Interior architecture firm Annvil has brought together a team of urban planners, designers, environmentalists and natural scientists to study the interaction between the urban environment and horticulture. The project, called G(U)ARDEN, is a vertical garden experience set in Latvia aimed at exploring the safety of growing food in urban gardens.

multi-story metal shelves filled with plants

Urban agriculture has already been proven to reduce air pollution, collect and use runoff, increase productivity of space and aid in urban cooling, but it is still lacking in substantial scientific research in the safety of these plants being used for food. The G(U)ARDEN project will measure the biochemical composition of vegetables and fruits grown in urban environments, especially in places with intense traffic and air pollution. 

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colorful containers of plants stacked on metal shelves beside gabled building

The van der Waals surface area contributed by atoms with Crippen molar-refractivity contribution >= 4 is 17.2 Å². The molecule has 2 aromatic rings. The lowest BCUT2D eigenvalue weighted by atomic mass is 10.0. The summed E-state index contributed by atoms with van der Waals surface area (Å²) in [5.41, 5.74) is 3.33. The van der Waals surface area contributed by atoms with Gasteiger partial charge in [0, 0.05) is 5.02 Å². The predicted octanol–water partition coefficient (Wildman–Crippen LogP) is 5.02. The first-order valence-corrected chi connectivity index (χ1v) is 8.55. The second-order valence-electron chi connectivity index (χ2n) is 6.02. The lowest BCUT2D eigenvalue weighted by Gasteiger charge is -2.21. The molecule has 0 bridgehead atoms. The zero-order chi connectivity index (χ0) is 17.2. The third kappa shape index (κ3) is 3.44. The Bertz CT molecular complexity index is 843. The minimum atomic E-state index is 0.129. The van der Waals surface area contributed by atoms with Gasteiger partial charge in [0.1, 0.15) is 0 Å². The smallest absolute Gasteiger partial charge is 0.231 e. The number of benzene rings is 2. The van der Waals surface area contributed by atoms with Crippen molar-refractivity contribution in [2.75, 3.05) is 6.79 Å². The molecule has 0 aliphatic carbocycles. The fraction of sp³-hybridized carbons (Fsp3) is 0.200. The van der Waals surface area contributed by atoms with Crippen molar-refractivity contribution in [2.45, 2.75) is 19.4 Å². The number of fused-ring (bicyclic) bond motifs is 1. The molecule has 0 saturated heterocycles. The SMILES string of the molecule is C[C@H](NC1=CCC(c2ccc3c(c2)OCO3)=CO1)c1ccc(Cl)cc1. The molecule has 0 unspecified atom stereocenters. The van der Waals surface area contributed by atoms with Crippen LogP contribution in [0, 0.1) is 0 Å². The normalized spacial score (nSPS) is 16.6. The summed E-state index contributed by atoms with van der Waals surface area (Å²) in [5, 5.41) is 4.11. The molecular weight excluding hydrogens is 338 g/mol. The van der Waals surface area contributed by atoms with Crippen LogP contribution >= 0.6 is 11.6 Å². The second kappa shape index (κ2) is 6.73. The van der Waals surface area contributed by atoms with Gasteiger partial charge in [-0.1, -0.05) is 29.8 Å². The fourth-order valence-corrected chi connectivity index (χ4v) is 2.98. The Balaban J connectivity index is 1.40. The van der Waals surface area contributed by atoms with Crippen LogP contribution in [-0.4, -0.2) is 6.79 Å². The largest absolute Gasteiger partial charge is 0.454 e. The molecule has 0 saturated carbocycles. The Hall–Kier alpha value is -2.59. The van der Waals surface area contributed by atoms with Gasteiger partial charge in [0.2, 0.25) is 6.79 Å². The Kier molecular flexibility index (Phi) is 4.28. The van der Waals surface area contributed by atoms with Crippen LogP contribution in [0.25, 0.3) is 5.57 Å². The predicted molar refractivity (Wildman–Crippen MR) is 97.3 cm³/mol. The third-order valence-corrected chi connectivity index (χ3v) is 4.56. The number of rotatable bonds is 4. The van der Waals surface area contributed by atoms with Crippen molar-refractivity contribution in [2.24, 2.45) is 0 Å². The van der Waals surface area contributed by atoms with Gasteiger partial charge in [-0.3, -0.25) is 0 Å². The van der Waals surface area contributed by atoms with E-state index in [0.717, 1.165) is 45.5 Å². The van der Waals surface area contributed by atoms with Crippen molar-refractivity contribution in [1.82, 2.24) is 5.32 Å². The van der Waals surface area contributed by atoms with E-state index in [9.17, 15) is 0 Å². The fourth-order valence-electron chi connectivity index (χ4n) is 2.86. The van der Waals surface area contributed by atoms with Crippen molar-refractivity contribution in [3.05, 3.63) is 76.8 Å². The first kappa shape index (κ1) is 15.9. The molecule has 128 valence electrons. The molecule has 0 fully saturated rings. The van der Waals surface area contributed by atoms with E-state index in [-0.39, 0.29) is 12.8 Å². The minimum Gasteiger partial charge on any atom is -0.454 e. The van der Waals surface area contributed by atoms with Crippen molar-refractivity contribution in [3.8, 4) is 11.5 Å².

The primary urban vertical garden of this project is located in Riga, Latvia and is made up of local plants from the city’s horticulture centers and nurseries. Researchers chose to use endemic plants to inspire residents to grow and conserve locally as well as to encourage sustainable and effective urban environmental development discussions.

potted planted in covered patio space

“Today we live in a digital world where everything is instantaneous. In answer to that, we want to stimulate people’s interest in real life — interest in the physical world and in being close to nature,” said Anna Butele, author of project G(U)ARDEN and the founder of Annvil. “We can do that by creating even more green environments in the city — meeting places that bring together different groups of society. This way we can also bring attention to neglected environments in the city.”

potted plants stacked on 4-tiered shelving unit outdoors

The pilot program has started with the team studying the garden’s vegetable and fruit harvest in a scientific laboratory. Crops are measured for the presence of heavy metals, while the air and water is measured for microbiological composition to help identify all possible risk factors associated with the impact of the urban environment on edible plants. The data obtained from the experiment will aid in continued projects to help create a series of urban gardens in Latvia’s largest cities next year.

+ Annvil

Photography by Ingus Bajārs via Annvil